By Michael Rass
Addiction has destroyed many relationships, specifically marriage and love relationships. When you are married to someone who is addicted to drugs or alcohol, your entire life is turned upside down. The lying, manipulating, stealing, and cheating by the addicted person all too often results in the non-addicted partner leaving or seeking a divorce.
“A marriage can survive addiction,” says Ken Wynn, a family therapist at Lakeview Health, but he has a caveat. “If the non-addicted partner does not utilize resources to get help for themselves, the survival of the marriage will be extremely unlikely.”
It will also depend on the strength of the bond between the spouses. If they have been married for many years and children are involved, the addicted person will often be more motivated to get help and the non-addicted partner more inclined to give the marriage one more chance.
“Whether or not you and your partner truly love each other makes a difference when it comes to overcoming a substance dependence and healing your relationship,” write Christopher Kennedy Lawford and Beverly Engel in When Your Partner Has an Addiction. “The reason is this: you and your partner must work together, in collaboration, for your partner to have the best chance of recovery and for the two of you to have a strong emotional connection.”
At Lakeview, that collaboration could begin with participation in a three-day family workshop with family members of other patients. “Couples need to work on restoring trust because trust is almost always a casualty in addiction,” says Wynn. “They definitely should take advantage of the opportunity our family workshop offers.”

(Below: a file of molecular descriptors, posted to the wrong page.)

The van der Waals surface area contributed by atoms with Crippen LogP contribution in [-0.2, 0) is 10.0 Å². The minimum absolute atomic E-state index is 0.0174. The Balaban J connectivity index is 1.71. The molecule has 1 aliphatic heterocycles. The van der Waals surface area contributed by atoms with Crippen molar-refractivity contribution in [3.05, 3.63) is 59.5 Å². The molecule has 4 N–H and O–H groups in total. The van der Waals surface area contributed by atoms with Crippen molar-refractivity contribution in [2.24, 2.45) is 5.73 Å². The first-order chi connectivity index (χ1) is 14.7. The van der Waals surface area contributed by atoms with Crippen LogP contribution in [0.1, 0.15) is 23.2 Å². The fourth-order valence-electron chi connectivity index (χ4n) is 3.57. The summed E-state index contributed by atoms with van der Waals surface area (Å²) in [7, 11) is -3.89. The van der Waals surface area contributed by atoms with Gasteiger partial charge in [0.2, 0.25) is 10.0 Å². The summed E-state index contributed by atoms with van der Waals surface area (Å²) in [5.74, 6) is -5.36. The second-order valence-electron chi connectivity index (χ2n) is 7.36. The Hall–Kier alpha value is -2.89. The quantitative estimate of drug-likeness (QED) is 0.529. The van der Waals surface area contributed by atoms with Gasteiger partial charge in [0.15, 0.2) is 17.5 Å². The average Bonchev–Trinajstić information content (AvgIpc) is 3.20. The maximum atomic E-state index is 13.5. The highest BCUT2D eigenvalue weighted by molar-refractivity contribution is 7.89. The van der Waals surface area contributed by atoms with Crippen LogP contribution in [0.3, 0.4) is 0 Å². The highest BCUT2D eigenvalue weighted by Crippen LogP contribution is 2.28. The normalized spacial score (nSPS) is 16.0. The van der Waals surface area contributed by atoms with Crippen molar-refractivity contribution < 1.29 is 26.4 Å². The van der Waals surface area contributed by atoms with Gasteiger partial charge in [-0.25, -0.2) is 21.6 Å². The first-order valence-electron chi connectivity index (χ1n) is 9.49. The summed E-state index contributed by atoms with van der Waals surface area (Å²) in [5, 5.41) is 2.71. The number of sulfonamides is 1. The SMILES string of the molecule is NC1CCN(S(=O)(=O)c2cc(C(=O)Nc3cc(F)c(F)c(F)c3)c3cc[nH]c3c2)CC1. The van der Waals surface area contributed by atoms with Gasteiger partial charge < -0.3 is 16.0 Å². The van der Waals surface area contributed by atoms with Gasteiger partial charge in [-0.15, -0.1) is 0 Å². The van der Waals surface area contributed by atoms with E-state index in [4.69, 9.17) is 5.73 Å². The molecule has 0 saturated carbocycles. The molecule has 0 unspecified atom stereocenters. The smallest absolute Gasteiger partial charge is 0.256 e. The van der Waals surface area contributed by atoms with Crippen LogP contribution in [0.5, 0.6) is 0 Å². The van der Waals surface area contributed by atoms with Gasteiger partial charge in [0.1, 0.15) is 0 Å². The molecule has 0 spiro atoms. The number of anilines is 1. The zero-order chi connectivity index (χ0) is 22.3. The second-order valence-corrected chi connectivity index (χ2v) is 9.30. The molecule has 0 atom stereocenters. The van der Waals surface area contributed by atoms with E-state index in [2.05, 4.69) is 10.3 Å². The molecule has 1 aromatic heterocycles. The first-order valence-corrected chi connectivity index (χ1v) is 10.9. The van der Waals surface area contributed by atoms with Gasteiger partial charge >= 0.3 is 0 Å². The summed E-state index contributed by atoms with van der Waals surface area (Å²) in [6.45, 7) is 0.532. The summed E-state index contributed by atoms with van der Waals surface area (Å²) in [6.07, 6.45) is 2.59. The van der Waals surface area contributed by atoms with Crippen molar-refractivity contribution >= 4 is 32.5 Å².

Family therapy will help the partner better understand the disease of addiction and make sense of the unacceptable behavior of their spouse during active addiction. “The partner will also learn to identify enabling behaviors on their part and how to avoid them in the future,” says Wynn. Unfortunately, some partners reject the idea that family members should be directly involved in therapy. “They think, ‘I’m not the sick person. Why do I need treatment?’ and stay away,” says Wynn.
Lakeview also strongly recommends that spouses join a 12-Step fellowship for family members like Al-Anon and Nar-Anon. These programs were developed to help family and friends of addicts recover from the effects of living with an addicted person. Twelve-Step fellowships have been very important to many people struggling with substance use disorders and can be just as helpful for their loved ones.
If spouses say they don’t need the help of such support groups, Wynn usually asks them how the addiction of their partner has affected them over the years. “When they repeatedly lied to you, betrayed you, and in some cases stole from you, what has that done to you?” Wynn would ask and “Do you want to stay that way?”
During family workshops, Wynn often hears “I can’t trust him” and “I worry so much about her.” Many spouses report that the first time they were able to sleep at night for a long time was when their addicted partner was in rehab or in jail. “If they want to know what they can do to change that situation, I point out what they can do to alleviate that problem. Getting help for themselves is one of them. If they’re not prepared to participate in some form of therapy, the relationship is often doomed,” says Wynn.
“People who are truly in love can inspire each other to be better,” write Lawford and Engel. Even after years of drug and alcohol abuse, a marriage can be saved, but both partners have to do the hard work of recovery and understand how drug addiction affects relationships.
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